m3architecture has designed the new Sibyl Centre and Langley Building for the Women's College, within The University of Sydney.
The Women’s College is a formidable institution, not least for the significance of Main Building, and the calibre of its past and present Principals.
Our Master Plan proposed a circular envelopment of the 1960’s three-wing Langley Building, magically forming a tangent to the heritage listed Main Building. It re-imagined Langley as a circular whole, with three triangular courtyards. Thereafter, the new work including the Sibyl Centre and colonnades was conceived as continuing the work of our predecessors. Sibyl is truly multifunctional, offering gathering spaces, tutorial spaces, music rooms and studio space.
Historically, most Colleges are built of brick or stone – buildings of gravitas, set back from the street in immaculate gardens, designed to be revered. Women’s is no different in that sense – yet it has always been radical.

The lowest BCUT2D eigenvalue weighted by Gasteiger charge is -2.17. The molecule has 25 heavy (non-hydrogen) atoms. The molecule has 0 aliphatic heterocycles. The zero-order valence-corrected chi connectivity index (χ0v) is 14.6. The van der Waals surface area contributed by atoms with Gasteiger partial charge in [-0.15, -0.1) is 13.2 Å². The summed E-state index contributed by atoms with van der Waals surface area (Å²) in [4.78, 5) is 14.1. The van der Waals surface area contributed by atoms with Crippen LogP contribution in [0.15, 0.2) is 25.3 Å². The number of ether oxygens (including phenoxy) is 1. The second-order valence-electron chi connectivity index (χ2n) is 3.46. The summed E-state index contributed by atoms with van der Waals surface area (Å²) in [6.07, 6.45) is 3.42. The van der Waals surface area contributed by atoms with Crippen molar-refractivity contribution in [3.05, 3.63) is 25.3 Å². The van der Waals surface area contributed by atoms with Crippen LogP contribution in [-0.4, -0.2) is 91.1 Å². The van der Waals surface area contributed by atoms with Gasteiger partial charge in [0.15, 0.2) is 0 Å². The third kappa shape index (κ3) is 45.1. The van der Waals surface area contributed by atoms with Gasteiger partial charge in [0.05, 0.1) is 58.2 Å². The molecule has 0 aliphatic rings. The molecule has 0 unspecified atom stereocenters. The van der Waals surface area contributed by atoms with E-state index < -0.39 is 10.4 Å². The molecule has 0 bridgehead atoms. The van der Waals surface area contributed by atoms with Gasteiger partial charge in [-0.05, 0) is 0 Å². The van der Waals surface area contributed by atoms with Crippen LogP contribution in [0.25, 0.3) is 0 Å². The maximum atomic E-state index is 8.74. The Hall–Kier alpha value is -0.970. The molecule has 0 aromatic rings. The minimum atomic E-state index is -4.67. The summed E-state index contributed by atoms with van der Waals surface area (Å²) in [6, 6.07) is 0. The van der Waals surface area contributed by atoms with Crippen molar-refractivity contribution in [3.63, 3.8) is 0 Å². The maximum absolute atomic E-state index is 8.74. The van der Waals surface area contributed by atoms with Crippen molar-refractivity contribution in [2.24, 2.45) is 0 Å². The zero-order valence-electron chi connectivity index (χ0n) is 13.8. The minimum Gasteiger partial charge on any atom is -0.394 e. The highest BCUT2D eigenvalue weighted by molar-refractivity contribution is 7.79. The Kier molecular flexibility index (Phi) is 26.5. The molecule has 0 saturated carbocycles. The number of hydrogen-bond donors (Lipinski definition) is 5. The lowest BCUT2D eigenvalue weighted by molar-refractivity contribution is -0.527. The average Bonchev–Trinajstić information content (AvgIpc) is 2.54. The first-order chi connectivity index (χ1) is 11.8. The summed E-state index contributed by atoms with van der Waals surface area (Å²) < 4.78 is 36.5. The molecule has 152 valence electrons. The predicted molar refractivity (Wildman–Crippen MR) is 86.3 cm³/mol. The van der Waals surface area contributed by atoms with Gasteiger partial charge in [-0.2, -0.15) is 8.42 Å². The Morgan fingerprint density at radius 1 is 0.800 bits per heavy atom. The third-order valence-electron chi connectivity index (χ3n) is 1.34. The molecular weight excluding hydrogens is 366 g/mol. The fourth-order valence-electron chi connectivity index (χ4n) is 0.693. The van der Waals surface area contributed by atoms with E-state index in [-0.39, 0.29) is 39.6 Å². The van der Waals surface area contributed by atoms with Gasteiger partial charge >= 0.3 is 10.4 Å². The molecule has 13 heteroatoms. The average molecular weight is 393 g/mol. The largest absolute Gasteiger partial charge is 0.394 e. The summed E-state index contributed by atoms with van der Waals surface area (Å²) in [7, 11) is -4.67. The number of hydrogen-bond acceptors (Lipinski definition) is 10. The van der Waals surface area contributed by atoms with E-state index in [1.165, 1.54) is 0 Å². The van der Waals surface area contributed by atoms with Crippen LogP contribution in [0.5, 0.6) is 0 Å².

In response, on one hand, the project is orthodox, built in the same dry pressed bricks as those that went before. Yet, the bricks are broken through to liberate an open, light-filled series of spaces, taking the agendas of College to the street.
For the 21st birthday of the College, a play was written entitled A Mask, performed on the lawns in 1913. The play’s protagonist is Sibyl – an oracle who introduces great women from history, to foretell the future of women. A sepia photograph of the performance of the play is the basis of the copper sunscreen that crowns the building. Reminiscent of an ancient frieze, the ghosts of the women now perform in the garden in perpetuity.
Sibyl is an architectural oracle – casting back then forwards, projecting exciting opportunities for the College into the future.
On the land of the Gadigal peoples of the Eora Nation.
Photography by Christopher Frederick Jones and Brett Boardman